Thus it appears the evidence fails to establish the officers were on the Pinegar premises when they went around the apartment building in their effort to keep the the rear as well as the front under surveillance until a search warrant was obtained. They were aware Johnston, a suspect who knew a search of the premises was to be made, had returned to the Pinegar apartment. Good police work required his escape and disposition of stolen property be prevented if possible.
Protection accorded people by the Fourth Amendment in their persons, houses and effects does not extend to observations of open fields or grounds around a residence from property not shown to be a part thereof. Monnette v. United States, Cir. 5, 299 F.2d 847; United States v. Young, Cir. 4, 322 F.2d 443; United States v. Sorce, Cir. 7, 325 F.2d 84; United States v. Romano, Cir. 2, 330 F.2d 566; United States v. Sterling, 244 F.Supp., 534, affirmed, Cir. 3, 369 F.2d 799. The observations made by officers Wignall and Peel did not constitute an illegal search.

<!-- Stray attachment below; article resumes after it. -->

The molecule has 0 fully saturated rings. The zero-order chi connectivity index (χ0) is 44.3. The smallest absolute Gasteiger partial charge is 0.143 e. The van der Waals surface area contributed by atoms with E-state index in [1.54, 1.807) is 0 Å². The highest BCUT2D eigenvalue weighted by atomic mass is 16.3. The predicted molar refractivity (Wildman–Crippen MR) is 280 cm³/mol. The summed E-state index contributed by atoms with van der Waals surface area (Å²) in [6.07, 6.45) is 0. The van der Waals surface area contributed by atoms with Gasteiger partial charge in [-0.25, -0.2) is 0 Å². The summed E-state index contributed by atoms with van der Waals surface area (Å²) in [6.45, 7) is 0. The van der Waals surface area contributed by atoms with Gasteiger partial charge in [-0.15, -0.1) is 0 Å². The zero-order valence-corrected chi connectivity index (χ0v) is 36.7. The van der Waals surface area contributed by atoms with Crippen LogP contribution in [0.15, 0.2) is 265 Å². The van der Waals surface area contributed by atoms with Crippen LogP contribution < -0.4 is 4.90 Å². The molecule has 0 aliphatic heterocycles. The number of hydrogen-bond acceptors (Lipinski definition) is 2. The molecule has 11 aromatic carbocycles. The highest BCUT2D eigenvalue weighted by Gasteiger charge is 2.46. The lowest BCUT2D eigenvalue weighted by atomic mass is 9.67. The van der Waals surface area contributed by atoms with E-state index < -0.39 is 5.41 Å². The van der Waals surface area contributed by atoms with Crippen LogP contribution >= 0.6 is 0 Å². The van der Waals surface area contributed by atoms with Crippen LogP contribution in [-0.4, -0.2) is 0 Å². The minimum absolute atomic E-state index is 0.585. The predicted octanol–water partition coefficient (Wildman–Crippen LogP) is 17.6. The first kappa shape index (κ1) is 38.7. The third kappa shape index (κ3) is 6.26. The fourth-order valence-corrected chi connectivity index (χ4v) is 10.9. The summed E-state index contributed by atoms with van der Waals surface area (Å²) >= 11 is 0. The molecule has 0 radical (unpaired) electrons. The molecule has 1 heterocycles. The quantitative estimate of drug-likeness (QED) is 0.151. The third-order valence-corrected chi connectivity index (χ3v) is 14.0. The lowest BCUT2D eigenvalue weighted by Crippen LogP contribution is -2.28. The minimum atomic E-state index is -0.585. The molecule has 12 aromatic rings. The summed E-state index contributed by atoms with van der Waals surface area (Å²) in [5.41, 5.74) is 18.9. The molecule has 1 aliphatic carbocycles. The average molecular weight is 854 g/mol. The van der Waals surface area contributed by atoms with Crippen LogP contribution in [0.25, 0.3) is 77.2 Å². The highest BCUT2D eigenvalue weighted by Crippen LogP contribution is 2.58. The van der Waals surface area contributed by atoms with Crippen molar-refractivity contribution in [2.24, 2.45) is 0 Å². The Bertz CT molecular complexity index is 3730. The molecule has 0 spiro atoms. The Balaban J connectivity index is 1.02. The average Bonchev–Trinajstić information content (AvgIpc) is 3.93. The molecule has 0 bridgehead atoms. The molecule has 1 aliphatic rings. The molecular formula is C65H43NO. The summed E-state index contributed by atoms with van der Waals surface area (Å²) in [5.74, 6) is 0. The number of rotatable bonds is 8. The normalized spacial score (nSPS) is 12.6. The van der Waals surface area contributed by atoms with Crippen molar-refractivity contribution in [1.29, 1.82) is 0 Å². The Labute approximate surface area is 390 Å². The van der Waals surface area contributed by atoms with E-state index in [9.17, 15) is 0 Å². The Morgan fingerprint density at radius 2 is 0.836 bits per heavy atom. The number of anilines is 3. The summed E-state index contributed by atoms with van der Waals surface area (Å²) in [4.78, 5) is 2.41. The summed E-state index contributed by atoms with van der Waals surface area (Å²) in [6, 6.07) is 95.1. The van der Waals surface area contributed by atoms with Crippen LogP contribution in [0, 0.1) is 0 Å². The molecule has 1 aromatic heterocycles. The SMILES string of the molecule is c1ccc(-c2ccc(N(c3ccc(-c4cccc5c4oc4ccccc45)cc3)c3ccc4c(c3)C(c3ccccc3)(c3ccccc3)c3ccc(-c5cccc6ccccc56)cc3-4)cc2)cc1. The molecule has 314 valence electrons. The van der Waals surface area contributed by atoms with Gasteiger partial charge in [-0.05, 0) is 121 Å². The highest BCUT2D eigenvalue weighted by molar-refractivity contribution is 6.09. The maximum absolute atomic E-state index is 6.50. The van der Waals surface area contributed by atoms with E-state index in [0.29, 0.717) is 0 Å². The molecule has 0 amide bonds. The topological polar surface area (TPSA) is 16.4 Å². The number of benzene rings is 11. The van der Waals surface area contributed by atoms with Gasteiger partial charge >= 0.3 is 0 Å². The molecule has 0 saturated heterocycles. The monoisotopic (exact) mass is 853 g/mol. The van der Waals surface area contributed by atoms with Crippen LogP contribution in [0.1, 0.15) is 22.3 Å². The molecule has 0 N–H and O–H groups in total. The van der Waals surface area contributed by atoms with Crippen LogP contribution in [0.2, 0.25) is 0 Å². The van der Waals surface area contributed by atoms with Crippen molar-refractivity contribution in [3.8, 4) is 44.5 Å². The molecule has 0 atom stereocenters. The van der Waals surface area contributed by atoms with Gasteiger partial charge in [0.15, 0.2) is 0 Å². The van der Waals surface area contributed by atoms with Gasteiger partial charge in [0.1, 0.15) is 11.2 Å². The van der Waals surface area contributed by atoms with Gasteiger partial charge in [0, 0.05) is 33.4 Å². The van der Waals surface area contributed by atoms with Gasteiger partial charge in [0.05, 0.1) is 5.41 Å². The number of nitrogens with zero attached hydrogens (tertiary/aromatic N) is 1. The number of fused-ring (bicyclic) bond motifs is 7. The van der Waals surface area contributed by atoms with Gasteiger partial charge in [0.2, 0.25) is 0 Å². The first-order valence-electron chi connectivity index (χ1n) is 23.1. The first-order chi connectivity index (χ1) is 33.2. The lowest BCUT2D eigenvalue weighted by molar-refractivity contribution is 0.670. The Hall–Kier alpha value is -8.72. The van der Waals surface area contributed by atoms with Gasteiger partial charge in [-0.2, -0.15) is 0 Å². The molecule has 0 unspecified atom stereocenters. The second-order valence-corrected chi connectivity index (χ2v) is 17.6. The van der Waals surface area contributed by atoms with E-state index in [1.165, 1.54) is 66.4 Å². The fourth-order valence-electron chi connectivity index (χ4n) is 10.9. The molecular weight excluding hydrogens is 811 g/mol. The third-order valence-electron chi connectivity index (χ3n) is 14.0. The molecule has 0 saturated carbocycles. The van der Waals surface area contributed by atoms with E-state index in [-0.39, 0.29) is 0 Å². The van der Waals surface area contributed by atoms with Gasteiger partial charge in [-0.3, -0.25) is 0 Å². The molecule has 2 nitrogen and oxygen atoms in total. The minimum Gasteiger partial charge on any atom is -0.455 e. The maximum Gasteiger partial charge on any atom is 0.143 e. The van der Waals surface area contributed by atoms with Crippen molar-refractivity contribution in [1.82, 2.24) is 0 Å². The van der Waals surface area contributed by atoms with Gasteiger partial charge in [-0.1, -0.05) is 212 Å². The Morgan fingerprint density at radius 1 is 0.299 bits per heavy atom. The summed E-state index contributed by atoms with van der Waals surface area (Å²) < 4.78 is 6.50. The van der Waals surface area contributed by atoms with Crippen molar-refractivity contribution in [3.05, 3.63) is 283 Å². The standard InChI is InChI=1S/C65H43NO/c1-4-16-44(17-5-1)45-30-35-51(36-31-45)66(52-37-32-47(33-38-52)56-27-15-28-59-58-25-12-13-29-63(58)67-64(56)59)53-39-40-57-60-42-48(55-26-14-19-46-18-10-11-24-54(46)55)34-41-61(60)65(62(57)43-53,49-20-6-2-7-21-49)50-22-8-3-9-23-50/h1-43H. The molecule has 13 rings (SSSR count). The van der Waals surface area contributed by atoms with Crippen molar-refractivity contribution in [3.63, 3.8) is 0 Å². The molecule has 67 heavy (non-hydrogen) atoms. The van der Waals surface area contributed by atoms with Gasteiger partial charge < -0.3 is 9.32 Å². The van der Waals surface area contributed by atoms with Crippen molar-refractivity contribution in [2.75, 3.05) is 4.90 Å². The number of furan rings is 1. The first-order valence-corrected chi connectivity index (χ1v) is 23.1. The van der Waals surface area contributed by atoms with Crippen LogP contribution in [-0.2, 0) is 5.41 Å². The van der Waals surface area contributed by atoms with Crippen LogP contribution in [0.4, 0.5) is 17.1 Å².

III. If we were to assume arguendo the officers' conduct constituted an unreasonable search and seizure, we are not persuaded defendant Neely had standing to invoke the claim. Defendant Neely, Johnston, Tom Pinegar and Barbara Nelson went to the Alfred Pinegar apartment about 5 a. m., January 21, 1966, where they remained most of the day. While there they were engaged in drinking and some of them, including Neely, used drugs. That evening Neely, Johnston and the Pinegar brothers left the apartment in Tom's Ford, drove around southern Iowa and northern Missouri, then returned to Lamoni. Johnston as a witness for the state and Neely so testified.
Johnston said the four then went to Redding where the car was parked in the Abarr station driveway, Tom broke the door window and went inside while the other three remained in the car; Johnston, with Neely, later entered the station while Alfred stood guard. He described how the safe was torn from the wall, loaded in the car, hauled by the four to the Alfred Pinegar apartment in Lamoni where it was broken open.